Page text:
Gold Price Supported by Central Banks

By Dave Brown —Exclusive to Gold Investing News

The price of gold has already recently hit an all time high of $1911 per troy ounce and signs of it retracting towards a historical mean appear absent. This meteoric climb in the price of gold and the decade long rally has been supported by a dynamic and evolving series of macro economic concerns, which have impacted the United States dollar, and other traditional safe haven investments. The price of gold and forecasting any future target price has been the subject of numerous public debates and private conversations among investors, traders, speculators, politicians and central bankers.  However, if the level of interest in the price of gold is any indication of what is to happen in the future, perhaps it would be a worthwhile observation to follow the trend of the “smart money.”

Smart money

As a proxy for smart money, the central banks are public institutions that generally issue currency, regulate monetary supply, and control the interest rate for a nation. The executive controls on any capital invested by these institutions have been analyzed and stress tested by a series of financial professionals and could arguably be considered to be the choice of the well-informed, experienced or sophisticated practitioners.

Show me the money

According to the most recent data from the World Gold Council, the central banks have stealthily continued to accumulate positions in gold over the last six months. In March additions to reserves and trading for The Bank of Mexico resulted in a net accumulation of almost 79 tonnes of gold adding to the nearly 15 tonnes it accumulated the previous month. The acquisition of gold by Mexico over two months represented the largest accumulation of gold by a central bank in over a decade.

The second largest reported growth in gold accumulation over the last six months has been the purchase of 25 tonnes of gold from South Korea’s central bank in June. Of significance to investors is that this represents a 17 time increase in the size of their existing gold reserves. South Korea’s central bank currently holds less than 1 percent of its assets in gold and is the seventh biggest foreign exchange reserve holder with 64 percent of its reserves are in United States dollars. The bank also holds euros and other assets; further diversification to mitigate downside currency risk which will be of significant interest for gold investors to monitor.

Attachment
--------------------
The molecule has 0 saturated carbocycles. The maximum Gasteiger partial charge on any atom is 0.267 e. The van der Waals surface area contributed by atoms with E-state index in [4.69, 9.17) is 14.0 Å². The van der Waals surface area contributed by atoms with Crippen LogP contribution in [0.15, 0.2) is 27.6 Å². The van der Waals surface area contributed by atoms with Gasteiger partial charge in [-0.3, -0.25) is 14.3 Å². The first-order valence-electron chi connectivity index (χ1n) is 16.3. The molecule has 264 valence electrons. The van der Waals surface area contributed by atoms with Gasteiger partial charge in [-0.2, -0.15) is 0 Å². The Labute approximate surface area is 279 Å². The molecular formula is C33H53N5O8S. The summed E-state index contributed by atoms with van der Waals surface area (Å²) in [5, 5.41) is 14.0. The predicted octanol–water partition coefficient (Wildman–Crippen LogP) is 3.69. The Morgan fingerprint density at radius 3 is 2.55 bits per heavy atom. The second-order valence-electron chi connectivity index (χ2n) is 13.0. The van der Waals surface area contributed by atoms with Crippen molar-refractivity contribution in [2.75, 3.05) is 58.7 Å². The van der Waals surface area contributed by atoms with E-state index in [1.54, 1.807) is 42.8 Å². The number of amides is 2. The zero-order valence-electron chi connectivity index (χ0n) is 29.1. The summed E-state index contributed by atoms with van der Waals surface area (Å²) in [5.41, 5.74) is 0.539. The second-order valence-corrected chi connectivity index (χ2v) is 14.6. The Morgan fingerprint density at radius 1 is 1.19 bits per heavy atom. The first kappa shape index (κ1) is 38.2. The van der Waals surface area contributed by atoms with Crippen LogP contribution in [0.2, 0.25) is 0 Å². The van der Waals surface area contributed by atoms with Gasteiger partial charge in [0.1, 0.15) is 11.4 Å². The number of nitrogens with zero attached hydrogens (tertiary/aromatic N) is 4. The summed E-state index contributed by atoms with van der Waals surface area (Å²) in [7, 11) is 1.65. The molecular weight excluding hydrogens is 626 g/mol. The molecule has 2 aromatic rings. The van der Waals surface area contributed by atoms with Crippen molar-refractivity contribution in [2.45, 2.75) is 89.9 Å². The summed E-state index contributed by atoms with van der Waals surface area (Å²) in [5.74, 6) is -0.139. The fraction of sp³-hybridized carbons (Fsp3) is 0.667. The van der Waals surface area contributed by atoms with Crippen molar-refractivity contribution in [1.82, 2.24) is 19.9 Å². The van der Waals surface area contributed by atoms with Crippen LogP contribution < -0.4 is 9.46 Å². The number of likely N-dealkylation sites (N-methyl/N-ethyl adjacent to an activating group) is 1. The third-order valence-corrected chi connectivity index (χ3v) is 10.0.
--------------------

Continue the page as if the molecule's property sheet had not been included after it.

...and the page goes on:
With the exception of a small net disposition of gold by the Philippines during January and April, every central bank that has reported changes in reserve holdings over the last six months has resulted in a position of net accumulation for each of the institutions.

A medium lens timeframe

In April 2009, China announced very publicly that it had acquired 454 tonnes of gold over the previous six years. India purchased 200 tonnes of gold directly from the International Monetary Fund in October 2009. Russia has bought 280 tonnes over the last 2 years on the open market.  Over the past five years, gold reserves of the Russian central bank have grown by just less than 400 tonnes.

World Gold Council outlook

In the most recent quarterly report, the World Gold Council indicates that central banks’ purchases for the last three months more than quadrupled the comparative levels from the same time period last year.  The press release optimistically contends, “central banks are likely to remain net purchasers of gold.”  Marcus Grubb, Managing Director, Investment at the World Gold Council comments further, “The strength of demand in India and China, coupled with an overall drop in recycling activity this quarter, demonstrates that consumers have adjusted to the current price environment and expect the upward price trend to continue. In addition, ongoing macro economic uncertainty, the continued sovereign debt crisis and widespread inflationary pressures, will result in gold demand remaining strong.”

Investors will note that China only holds 1.6 percent of its assets in gold reserves compared with more than 70 percent by both the United States and Germany. Any mitigation of risk or diversification of the Chinese central bank would have tremendous implications for gold price appreciation and on the overall gold industry.

Cautionary note

Although there is not any documented empirical evidence to support the notion that central banks’ investments or “smart money” investments perform any better than “non-smart money” investments do, some speculation methods are predisposed to utilize the application and consider these transactions very seriously. The objectives, investment horizon and risk tolerance of investors are equally diversified with those of the central banks and should be monitored and regularly evaluated with actions to update on an as required basis.

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